9 risk factors for pancreatic cancer everyone should know

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9 Risk Factors for Pancreatic Cancer Everyone Should Know

Over 95% of pancreatic cancers are pancreatic ductal adenocarcinomas (PDA).

Pancreatic cancer is the most lethal cancer, and more than 60% of pancreatic cancer patients die within a few months. Only about 30% patients with pancreatic cancer live up to one year.

Pancreatic cancer patients have the best five-year survival if surgery, chemotherapy, and radiation are performed in the first or second pre-metastatic stage of development.

Worldwide pancreatic cancer is the fourth leading cause of cancer-related mortality. Approximately 270,000 new PDA cases are diagnosed worldwide, and 260,000 patients die each year.

In a recent review, scientists summarize the main risk factors for pancreatic cancer.

Obesity is the strongest risk factor for pancreatic cancer as well as increased risk for cardiovascular diseases. Almost 34% of adults in the USA are obese.

It was reported that body fatness increases pancreatic cancer risk from 20% to 50% as compared to people with normal BMI.

Obese people are often diagnosed with pancreatic cancer one year earlier than the average population; individuals with abdominal fatness are more susceptible to pancreatic cancer than individuals with fatness of other body parts.

Type 2 diabetes is another dangerous risk factor. It can increase the risk of liver, pancreatic, and endometrial cancers by a factor of approximately two, and the risk of breast, colorectal, kidney, and bladder cancer.

Research suggests that overweight/obesity with consequent insulin resistance and hyperinsulinaemia is the main risk of pancreatic cancer.

Diet could be a risk factor for pancreatic cancer. Unfavorable dietary habits such as saturated fat, alcohol consumption, and high salt intake can lead to type 2 diabetes and thus higher risk of pancreatic cancer.

Tobacco smoking is seriously involved in the development of pancreatic cancer.

Previous studies show that smoking is responsible for nearly 25% of pancreatic cancer, and that carbon monoxide, benzene, vinyl chloride, and many other compounds play a destructive role not only in the development, but also in the progression of pancreatic cancer.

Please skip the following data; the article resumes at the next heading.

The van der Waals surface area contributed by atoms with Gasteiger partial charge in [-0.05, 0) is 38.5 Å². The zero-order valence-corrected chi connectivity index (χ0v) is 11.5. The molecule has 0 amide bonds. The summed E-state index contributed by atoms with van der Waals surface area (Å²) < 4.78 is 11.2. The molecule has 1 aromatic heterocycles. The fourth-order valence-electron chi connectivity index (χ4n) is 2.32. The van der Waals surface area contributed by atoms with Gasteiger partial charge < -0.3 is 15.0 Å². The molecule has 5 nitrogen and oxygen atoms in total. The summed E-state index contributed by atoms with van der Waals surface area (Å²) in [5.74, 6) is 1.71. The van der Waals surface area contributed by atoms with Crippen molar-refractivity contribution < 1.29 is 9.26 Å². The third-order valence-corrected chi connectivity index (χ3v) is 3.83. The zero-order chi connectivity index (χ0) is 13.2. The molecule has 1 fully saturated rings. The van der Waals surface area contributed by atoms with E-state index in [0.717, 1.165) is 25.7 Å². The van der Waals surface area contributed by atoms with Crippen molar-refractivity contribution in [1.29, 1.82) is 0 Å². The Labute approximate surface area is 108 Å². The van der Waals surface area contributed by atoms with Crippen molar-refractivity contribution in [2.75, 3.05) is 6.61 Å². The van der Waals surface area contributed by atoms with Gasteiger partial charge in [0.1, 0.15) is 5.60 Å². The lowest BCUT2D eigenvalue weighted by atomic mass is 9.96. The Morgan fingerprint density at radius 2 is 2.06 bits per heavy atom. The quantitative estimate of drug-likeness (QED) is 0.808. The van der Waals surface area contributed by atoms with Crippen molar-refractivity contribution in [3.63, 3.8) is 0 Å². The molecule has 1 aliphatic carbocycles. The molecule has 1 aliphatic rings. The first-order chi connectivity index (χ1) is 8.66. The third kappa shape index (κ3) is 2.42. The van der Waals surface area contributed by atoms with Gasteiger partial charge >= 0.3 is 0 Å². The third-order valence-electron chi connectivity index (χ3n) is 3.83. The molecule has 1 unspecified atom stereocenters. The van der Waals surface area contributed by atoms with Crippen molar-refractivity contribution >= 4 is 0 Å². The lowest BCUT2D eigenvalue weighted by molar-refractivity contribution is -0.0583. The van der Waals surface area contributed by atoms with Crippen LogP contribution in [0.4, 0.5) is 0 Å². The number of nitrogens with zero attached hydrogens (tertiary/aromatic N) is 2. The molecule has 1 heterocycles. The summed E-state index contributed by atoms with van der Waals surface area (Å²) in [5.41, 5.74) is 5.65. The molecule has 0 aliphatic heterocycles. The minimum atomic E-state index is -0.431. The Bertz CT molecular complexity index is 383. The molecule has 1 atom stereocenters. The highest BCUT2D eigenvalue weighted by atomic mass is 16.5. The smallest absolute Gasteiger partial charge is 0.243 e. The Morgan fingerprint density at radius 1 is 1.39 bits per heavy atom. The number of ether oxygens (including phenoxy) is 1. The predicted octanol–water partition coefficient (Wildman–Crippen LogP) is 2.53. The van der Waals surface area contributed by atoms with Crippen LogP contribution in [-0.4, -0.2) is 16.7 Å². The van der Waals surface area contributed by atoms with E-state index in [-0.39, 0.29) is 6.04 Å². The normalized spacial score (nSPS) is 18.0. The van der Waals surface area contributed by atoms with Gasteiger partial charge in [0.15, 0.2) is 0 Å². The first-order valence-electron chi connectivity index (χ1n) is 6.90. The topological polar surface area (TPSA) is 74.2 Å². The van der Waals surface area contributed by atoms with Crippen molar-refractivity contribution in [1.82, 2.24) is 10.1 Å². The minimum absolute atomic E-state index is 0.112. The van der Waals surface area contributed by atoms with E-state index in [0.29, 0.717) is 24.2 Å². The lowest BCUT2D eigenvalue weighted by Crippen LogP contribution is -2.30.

Tobacco smoking renders cancer cells more metastatic; nicotine stimulates tumor growth and invasion. Patients who smoke decrease their own survival rate because tobacco directly and negatively interferes with chemotherapy.

Alcohol drinking is also a risk factor of pancreatic cancer. Heavy drinkers are more prone to PDA. Previous research shows that chronic drinking is associated with chronic alcoholic pancreatitis, which could increase the risk of pancreatic cancer.

It was reported that people who drink six or more alcoholic drinks per day for many years have a higher risk of PDA than people drinking in moderation.

Work exposures for chlorinated hydrocarbons and aliphatic solvents, nickel and chromium compounds, polycyclic aromatic hydrocarbons, and organochlorine insecticides are linked to the development of pancreatic cancer.

Aging is an important risk factor that is not modifiable. As people get older, they have higher risk to get the cancer.

Ethnicity is another demographic risk factor. Afro-American population is more vulnerable to pancreatic cancer than white populations. African American and Ashkenazic Jewish races have more significant risk of pancreatic cancer than the general white population.

It was reported that the risk of pancreatic cancer was associated with genetic predisposition. However, genetics account for only a small proportion of PDAs.

Mutation of genes in people with a predisposition to genetic mutations significantly increases the risk of pancreatic cancer, causing hereditary pancreatitis.

Different from the above risk factors, physical activity is an important protective factor for PDA, decreasing the risk of pancreatic cancer by 12–37%.

To reduce the risk of pancreatic cancer, leisure-time activities are more important than occupational activities.

Some researchers suggest that physical activity reduces glucose levels and unhealthy triglycerols, and prevent type 2 diabetes, which can reduce pancreatic cancer thereafter.

In addition, it was proven that physical exercise protects against being overweight and obese, which also can decrease pancreatic cancer risk.

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News source: Contemp Oncol (Pozn). The content is edited for length and style purposes.
Figure legend: This Knowridge.com image is credited to Yale Rosen.